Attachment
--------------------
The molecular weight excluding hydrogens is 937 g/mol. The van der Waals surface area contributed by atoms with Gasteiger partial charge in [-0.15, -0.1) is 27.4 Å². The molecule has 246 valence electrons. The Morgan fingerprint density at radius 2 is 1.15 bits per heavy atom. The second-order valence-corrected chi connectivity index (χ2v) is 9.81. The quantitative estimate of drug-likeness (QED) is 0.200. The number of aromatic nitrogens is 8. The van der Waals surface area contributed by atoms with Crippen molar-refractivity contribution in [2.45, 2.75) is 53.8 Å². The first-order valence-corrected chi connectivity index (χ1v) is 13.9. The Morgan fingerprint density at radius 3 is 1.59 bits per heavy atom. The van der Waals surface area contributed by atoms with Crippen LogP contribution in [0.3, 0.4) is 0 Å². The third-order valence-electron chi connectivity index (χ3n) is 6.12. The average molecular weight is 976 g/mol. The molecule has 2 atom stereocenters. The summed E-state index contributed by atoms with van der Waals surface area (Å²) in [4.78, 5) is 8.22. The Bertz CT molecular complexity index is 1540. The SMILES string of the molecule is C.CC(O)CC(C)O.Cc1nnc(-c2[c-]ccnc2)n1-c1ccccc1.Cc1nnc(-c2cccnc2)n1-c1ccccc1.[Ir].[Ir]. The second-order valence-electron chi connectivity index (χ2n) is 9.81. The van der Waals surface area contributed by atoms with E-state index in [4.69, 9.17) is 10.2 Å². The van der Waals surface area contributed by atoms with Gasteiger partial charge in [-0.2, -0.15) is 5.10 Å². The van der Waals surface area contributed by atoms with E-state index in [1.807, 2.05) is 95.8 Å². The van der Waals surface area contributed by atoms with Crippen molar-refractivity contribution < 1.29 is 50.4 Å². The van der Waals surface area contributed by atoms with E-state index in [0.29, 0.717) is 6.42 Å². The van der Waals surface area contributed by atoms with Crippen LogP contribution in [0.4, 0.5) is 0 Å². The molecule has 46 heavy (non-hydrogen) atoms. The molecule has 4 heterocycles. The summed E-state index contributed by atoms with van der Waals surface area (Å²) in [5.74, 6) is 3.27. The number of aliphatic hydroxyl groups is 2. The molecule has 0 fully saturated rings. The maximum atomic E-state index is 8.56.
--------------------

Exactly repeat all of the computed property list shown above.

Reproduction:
The molecular weight excluding hydrogens is 937 g/mol. The van der Waals surface area contributed by atoms with Gasteiger partial charge in [-0.15, -0.1) is 27.4 Å². The molecule has 246 valence electrons. The Morgan fingerprint density at radius 2 is 1.15 bits per heavy atom. The second-order valence-corrected chi connectivity index (χ2v) is 9.81. The quantitative estimate of drug-likeness (QED) is 0.200. The number of aromatic nitrogens is 8. The van der Waals surface area contributed by atoms with Crippen molar-refractivity contribution in [2.45, 2.75) is 53.8 Å². The first-order valence-corrected chi connectivity index (χ1v) is 13.9. The Morgan fingerprint density at radius 3 is 1.59 bits per heavy atom. The van der Waals surface area contributed by atoms with Crippen LogP contribution in [0.3, 0.4) is 0 Å². The third-order valence-electron chi connectivity index (χ3n) is 6.12. The average molecular weight is 976 g/mol. The molecule has 2 atom stereocenters. The summed E-state index contributed by atoms with van der Waals surface area (Å²) in [4.78, 5) is 8.22. The Bertz CT molecular complexity index is 1540. The SMILES string of the molecule is C.CC(O)CC(C)O.Cc1nnc(-c2[c-]ccnc2)n1-c1ccccc1.Cc1nnc(-c2cccnc2)n1-c1ccccc1.[Ir].[Ir]. The second-order valence-electron chi connectivity index (χ2n) is 9.81. The van der Waals surface area contributed by atoms with E-state index in [4.69, 9.17) is 10.2 Å². The van der Waals surface area contributed by atoms with Gasteiger partial charge in [-0.2, -0.15) is 5.10 Å². The van der Waals surface area contributed by atoms with E-state index in [1.807, 2.05) is 95.8 Å². The van der Waals surface area contributed by atoms with Crippen molar-refractivity contribution < 1.29 is 50.4 Å². The van der Waals surface area contributed by atoms with E-state index in [0.29, 0.717) is 6.42 Å². The van der Waals surface area contributed by atoms with Crippen LogP contribution in [0.4, 0.5) is 0 Å². The molecule has 46 heavy (non-hydrogen) atoms. The molecule has 4 heterocycles. The summed E-state index contributed by atoms with van der Waals surface area (Å²) in [5.74, 6) is 3.27. The number of aliphatic hydroxyl groups is 2. The molecule has 0 fully saturated rings. The maximum atomic E-state index is 8.56.